Drinking your favourite tipple can be great on an occasion surrounded with family and friends, or even on a quiet night in. However, unbeknownst to many, some alcoholic drinks are high in calories and can quickly result in overconsumption. If you're being particularly mindful about your consumption and are in search of alcoholic alternatives at a lower calorie number, we have a 15 of the healthiest alcoholic drinks guide to inform you on what's best to drink. We've also got some ideas on how you can evaluate your drinking habits and conscious decisions you can make to better your health with lower alcohol consumption.

How many calories are in alcoholic drinks?

Ever wondered how many calories are in one glass of wine? It might be more than you imagine. We've created an at-a-glance chart to show the calories in different alcoholic drinks, plus the food equivalent, so you can keep track of exactly how many calories you're drinking.

However, it's important to remember that an appropriate calorie intake is just one aspect of a healthy, balanced diet. While we've shown average food items as a comparison, you won't get the same nutrition from both – for example, we've compared the calories in an average shot of spirits with a banana, but the banana is, of course, the healthier option. Always drink responsibly and in moderation.


1.What alcohol has the most calories?

  • A pint of beer is 180 calories.
  • 175ml of wine is 160 calories.
  • A standard 205ml vodka and tonic is 190 calories.
  • A pint of cider 4.5% ABV, according to Drinkaware, can be upwards of 210 calories.
  • Mixed drinks like cocktails also increase in calories due to various additives like syrups, with a standard mai tai at 350 calories.

2. What alcohol has the lowest in calories?

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  • A 100ml glass of red wine is 85 calories and offers some general health benefits.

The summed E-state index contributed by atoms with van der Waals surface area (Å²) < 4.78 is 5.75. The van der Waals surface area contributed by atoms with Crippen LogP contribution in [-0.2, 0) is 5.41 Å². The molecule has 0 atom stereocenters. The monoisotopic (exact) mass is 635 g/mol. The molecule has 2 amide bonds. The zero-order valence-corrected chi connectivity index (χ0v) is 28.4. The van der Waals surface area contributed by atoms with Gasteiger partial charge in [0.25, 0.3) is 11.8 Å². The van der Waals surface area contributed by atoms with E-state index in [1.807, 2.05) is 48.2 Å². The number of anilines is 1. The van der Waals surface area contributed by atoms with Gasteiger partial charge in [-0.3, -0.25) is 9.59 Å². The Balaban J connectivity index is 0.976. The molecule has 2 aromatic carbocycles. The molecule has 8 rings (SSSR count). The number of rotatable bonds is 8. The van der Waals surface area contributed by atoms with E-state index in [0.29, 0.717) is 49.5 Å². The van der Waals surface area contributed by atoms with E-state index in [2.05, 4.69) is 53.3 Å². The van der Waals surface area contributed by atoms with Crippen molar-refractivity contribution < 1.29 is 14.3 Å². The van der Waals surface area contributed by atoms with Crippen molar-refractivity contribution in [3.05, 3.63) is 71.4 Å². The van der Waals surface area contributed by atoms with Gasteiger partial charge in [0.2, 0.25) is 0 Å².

• Dry (or 'brut') sparkling champagne is also effectively less calories at 90 calories per 125ml glass.
  • A popular spirit is vodka, overall healthier than wine or beer because it has reduced sugar content. This clear spirit is 55 calories per 25ml shot.
  • A bloody mary is around 95 calories and offers a punch of flavour with the right amount of alcohol.
  • A low-alcoholic beer is always a great option when monitoring consumption. Some 330ml bottles of 0.5% ABV beer can be as little as 25 calories.

Can alcohol make you gain weight?

Calorie-laden alcoholic drinks, when consumed over the recommended limit, can add empty calories and you may not be aware of this when consuming. Often explained as 'liquid calories,' drinks with high amounts of sugar, caffeine and added sweeteners can be detrimental to some people's diets and often can cause weight gain.

How to cut down on drinking alcohol

  • Make a joint plan with a friend(s) to reduce intake so you don't feel added pressure when socialising.
  • Get to know your habits and why you drink. This helps shift your mindset and prioritises the occasions you actually want a drink. This nips common 'binge drinking' in the bud. This also reclaims the time lost to over-consumption and allows you time to discover new activities and leaves you in an overall brighter mood.
  • To ensure drinking doesn't get out of control, you can stay safe by eating a balanced meal beforehand and alternating alcohol with water for essential hydration and soft drinks.
  • If you feel pressured by getting a drink 'for the sake of it,' why not try alcohol-free drinks to quench your thirst. This way, you can enjoy socialising without compensating with many glasses of alcohol.

All calorie figures given are averages. Information sources: nutritionist Kerry Torrens and DrinkAware. For alcohol advice, including UK alcohol unit guidelines, information on how drink affects your health and much more, visit the DrinkAware website.

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This content was updated on 12 October 2023.

Kerry Torrens is a qualified Nutritionist (MBANT) with a post graduate diploma in Personalised Nutrition & Nutritional Therapy. She is a member of the British Association for Nutrition and Lifestyle Medicine (BANT) and a member of the Guild of Food Writers. Over the last 15 years she has been a contributing author to a number of nutritional and cookery publications including BBC Good Food.


All health content on bbcgoodfood.com is provided for general information only, and should not be treated as a substitute for the medical advice of your own doctor or any other healthcare professional. If you have any concerns about your general health, you should contact your local healthcare provider. See our website terms and conditions for more information.

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